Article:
"Venture capital has delivered poor returns for more than a decade," the authors noted. "VC returns haven't significantly outperformed the public market since the late 1990s, and, since 1997, less cash has been returned to investors than has been invested in VC. Speculation among industry insiders is that the VC model is broken, despite occasional high-profile successes like Groupon, Zynga, LinkedIn, and Facebook in recent years."

In fact, only 20 of the 100 venture funds Kauffman studied generated a return that beat a public-market equivalent (like the Russell 2000, a small-cap stock market index) by more than 3% annually.

Venture capital is in more than just a slump; it's in a full-blown identity crisis. Some VCs, like Shani Shoham, argue that there just might be too much capital in the market. Others go a step further, arguing that modern portfolio theory--the idea that higher risk correlates to higher reward--is flawed. "In the venture capital business, everything seems to go haywire," writes Victor W. Hwang, the founder of T2 Venture Capital. "Risk and reward are not correlated, as a blackboard economist might expect. As one invests in earlier stages of company growth, the risk premium basically disappears, if not completely inverts."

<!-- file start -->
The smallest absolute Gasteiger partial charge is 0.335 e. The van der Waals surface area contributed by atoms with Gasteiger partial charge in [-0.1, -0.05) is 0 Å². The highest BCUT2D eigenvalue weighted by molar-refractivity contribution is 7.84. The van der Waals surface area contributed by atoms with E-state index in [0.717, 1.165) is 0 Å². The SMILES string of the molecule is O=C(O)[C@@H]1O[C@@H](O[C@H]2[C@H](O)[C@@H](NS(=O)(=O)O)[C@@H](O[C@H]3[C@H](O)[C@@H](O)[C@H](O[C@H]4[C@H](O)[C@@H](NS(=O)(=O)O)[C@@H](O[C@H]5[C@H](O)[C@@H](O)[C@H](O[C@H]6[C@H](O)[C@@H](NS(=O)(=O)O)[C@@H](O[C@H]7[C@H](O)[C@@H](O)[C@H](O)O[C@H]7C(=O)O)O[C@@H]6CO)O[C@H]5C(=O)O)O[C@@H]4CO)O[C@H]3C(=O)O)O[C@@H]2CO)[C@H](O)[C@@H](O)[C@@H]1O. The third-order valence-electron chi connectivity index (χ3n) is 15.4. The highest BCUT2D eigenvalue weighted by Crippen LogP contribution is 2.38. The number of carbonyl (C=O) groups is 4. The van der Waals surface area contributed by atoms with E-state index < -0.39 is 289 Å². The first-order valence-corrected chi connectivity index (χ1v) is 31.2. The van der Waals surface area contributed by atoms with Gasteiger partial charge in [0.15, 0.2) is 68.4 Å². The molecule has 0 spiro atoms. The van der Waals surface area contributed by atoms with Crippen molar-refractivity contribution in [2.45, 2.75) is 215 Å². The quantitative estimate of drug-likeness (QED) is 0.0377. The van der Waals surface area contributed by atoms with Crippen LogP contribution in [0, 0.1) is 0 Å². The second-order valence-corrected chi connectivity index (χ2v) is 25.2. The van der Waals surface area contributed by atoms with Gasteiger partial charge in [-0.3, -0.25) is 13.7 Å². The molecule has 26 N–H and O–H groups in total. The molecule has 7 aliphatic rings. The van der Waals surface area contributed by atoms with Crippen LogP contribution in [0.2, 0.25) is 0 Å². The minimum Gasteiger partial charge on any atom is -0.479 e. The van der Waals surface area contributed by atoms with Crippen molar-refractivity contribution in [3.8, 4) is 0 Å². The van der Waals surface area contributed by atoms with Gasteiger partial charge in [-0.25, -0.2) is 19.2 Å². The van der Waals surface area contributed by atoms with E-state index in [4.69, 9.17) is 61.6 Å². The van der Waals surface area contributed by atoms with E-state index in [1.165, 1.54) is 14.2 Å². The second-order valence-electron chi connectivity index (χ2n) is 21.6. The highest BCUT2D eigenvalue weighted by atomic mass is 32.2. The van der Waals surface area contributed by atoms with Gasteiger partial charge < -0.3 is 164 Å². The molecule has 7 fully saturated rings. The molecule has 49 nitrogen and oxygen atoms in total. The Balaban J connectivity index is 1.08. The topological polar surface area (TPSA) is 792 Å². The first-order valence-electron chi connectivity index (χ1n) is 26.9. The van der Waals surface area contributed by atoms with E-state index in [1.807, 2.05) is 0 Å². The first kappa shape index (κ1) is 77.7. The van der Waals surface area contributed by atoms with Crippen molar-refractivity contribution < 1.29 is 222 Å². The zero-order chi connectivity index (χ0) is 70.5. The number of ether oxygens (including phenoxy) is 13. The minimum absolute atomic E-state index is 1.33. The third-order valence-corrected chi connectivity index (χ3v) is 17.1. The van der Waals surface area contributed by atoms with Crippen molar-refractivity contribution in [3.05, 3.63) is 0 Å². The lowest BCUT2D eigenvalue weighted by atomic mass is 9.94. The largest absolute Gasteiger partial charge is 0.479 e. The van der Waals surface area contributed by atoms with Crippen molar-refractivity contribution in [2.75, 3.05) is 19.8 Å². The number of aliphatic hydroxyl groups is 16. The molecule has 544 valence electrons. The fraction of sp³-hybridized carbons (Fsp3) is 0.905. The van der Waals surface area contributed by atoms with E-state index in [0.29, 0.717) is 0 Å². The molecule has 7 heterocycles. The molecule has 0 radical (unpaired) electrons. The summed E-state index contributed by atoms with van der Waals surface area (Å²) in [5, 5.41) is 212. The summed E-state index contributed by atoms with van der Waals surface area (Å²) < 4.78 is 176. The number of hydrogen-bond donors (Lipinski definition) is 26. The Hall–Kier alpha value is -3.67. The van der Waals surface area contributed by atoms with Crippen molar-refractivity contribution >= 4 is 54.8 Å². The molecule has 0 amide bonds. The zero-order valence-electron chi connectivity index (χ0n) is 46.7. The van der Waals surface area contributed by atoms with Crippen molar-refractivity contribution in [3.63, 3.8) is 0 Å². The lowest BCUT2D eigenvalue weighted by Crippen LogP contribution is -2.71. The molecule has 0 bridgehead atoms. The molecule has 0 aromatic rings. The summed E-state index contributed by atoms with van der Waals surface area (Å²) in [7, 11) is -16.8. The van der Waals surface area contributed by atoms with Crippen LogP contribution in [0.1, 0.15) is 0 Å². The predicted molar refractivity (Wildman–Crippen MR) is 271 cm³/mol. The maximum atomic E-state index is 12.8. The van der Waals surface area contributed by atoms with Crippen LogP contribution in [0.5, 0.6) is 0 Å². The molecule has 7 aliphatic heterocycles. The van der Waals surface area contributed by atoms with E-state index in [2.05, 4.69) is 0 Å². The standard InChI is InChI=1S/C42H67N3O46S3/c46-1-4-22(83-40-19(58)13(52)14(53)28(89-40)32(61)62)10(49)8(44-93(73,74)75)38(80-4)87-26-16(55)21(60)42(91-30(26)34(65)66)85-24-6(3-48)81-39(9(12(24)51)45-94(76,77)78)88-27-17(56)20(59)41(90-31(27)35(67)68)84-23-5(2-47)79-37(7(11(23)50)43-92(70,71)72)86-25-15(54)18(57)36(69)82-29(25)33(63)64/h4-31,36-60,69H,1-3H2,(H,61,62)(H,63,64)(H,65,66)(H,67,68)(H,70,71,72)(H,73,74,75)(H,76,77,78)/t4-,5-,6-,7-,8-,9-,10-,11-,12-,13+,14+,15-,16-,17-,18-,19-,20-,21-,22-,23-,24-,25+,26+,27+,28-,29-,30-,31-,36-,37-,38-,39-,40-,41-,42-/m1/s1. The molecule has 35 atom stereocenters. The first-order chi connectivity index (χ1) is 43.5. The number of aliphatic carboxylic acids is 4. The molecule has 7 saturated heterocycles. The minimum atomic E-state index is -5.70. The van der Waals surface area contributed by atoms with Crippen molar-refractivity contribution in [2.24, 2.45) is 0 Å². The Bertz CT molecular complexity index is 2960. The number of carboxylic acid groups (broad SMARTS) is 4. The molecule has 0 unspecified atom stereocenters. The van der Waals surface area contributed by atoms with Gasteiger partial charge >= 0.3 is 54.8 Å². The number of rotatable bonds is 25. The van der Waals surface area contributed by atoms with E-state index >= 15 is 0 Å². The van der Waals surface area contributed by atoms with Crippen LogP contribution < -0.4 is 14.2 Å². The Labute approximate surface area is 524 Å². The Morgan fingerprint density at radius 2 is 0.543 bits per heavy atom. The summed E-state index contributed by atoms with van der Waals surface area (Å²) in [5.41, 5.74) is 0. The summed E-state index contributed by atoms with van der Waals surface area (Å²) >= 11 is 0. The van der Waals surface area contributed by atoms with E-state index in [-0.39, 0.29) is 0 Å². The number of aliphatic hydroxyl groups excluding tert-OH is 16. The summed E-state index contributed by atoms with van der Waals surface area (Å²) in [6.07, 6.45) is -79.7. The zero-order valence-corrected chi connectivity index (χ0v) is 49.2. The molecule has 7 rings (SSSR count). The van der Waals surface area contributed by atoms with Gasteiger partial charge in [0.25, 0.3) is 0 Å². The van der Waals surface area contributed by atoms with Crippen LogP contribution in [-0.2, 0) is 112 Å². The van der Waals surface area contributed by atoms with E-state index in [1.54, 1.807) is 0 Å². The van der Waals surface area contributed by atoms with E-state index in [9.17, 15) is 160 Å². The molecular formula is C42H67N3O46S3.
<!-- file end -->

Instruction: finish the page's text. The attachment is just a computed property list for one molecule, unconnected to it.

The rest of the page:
If that's how the risk-reward equation works, why back a dreamer with grand ambitions that require years to realize when you can invest in smaller, proven ideas that are likely generate returns more quickly?

The Case for Big Ideas

Among the Silicon Valley VC community, at least one firm has made it its mission to be the backer of big ideas. Founders Fund, which was founded by entrepreneur and investor Peter Thiel in 2005, operates according to the idea that VCs have an obligation to support ambition.

"Venture investing shifted away from funding transformational companies and toward companies that solved incremental problems or even fake problems," the company's mission statement notes. It goes on to conclude, "We wanted flying cars. Instead we got 140 characters.”